Images courtesy of Liz Steel 

A Jazz Soundtrack for Tea

Besides tea, I also enjoy listening to jazz. Given that fancy hotel tearooms seem to pipe in a lot of Ella Fitzgerald and Frank Sinatra, there must be something about the tea and jazz combination that works.

For me, tea and jazz share many common traits – both take you on unexpected journeys, both thrive on that sense of freedom and open-endedness, and yet both good jazz and good tea are derived from much dedication, hard work and passion.

Given that my tea drinking has become more serious in recent years, I decided that I needed a well-curated jazz soundtrack to go with my favourite teas. This is where my friend, Kerong Chok (see above), came to help me in this. He is an amazing jazz musician who took my tea-jazz pairing request very seriously. Here is his list of suggested jazz tracks that I’m absolutely stoked to share with you all:

Silver Needle + Ahmad Jamal Trio’s “Darn that Dream”

The trio swings gently but it is a powerful performance – just like white tea, which may taste light but leaves a lasting impression.

 Gyokuro Pearl Dew + Erroll Garner’s “Where or When”

The fresh, grassy intensity of the Gyokuro pairs perfectly with Erroll Garner’s brilliant piano playing, which always commands immediate attention.

Iron Goddess of Mercy + Bill Evans’ “Waltz for Debby”

The depth of this classic oolong makes the ideal companion with the bittersweet intensity of Bill Evans’ playing.

Darjeeling Black Tea + Fred Hersch’s “So In Love”

Like the delicate sweetness of Darjeeling, Fred Hersch is able to get beautiful, subtle tones out of any piano he plays.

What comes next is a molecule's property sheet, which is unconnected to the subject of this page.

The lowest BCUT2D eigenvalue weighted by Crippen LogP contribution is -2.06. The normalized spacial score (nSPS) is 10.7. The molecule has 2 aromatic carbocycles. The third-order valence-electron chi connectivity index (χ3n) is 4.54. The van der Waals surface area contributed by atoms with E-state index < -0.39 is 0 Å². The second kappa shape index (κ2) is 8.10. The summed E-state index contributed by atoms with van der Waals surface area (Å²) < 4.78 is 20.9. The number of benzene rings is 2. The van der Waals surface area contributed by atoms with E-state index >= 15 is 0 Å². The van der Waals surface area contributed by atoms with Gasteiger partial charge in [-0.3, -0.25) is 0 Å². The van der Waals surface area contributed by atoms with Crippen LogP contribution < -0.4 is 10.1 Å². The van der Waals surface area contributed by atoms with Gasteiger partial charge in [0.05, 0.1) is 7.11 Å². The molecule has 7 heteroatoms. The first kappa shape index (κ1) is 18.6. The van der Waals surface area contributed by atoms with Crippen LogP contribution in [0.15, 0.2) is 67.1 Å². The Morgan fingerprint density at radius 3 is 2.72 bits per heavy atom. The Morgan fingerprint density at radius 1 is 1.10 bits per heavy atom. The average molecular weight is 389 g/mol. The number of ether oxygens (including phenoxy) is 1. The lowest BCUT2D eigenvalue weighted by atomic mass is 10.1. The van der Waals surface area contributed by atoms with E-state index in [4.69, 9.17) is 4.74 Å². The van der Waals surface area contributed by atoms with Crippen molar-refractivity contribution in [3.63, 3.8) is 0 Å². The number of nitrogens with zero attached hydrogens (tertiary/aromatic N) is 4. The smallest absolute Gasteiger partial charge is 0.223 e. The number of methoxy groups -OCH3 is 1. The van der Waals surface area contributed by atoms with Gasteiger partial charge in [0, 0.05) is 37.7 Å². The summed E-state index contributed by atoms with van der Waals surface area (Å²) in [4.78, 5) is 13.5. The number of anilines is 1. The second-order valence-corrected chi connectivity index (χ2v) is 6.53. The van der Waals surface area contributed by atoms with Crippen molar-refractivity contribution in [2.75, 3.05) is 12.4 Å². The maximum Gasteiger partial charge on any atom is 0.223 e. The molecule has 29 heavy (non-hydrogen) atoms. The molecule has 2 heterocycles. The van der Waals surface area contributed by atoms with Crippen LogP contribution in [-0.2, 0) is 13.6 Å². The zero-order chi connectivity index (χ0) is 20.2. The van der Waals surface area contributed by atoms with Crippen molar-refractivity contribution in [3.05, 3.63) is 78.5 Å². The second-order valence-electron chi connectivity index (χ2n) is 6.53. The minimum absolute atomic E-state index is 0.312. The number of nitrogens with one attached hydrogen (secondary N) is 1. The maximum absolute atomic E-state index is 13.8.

Lapsang Soucong + Art Tatum’s “Yesterdays”

Lapsang Soucong’s rich smokiness meets its match with jazz piano heavyweight Art Tatum who effortlessly executes dense harmonies.

What do you think of these pairings? Do you have your own tea-jazz pairings to suggest? I would love to hear about your experiences and suggestions in the comment box!

This article has also been published in T Ching.

In the Mood for Tea

I generally don’t get angry easily, but when I do, I get very, very angry. It’s not the most PRish of temperaments, and I try to hold back on expressing that anger immediately these days because at the heart of every conflict lies a variety of perspectives that need to be considered before making one’s stand.

It just so happened yesterday that I got into a huge, horrible argument with someone just before tea class, which is just as well because I needed that space to calm myself down. When I first started preparing the tea, I forgot many of the steps and was just rushing through the process. I also was totally pissed at how long the water took to warm up.

But over the next two hours, as I started sipping the tea and listening to my tea lao shi telling me to slow down, I felt my heartbeat return to its regular rate and I became more collected and at peace.

What I really appreciate is that my tea teacher was also having a bad day, but she was big-hearted enough to notice that I was “all over the place”. She didn’t probe, but she gave some very good general life advice which applied so aptly to the situation I was facing.

I’m beginning to understand why some people say that tea is not just good for health, but for the heart as well.

Faraway Tea Gift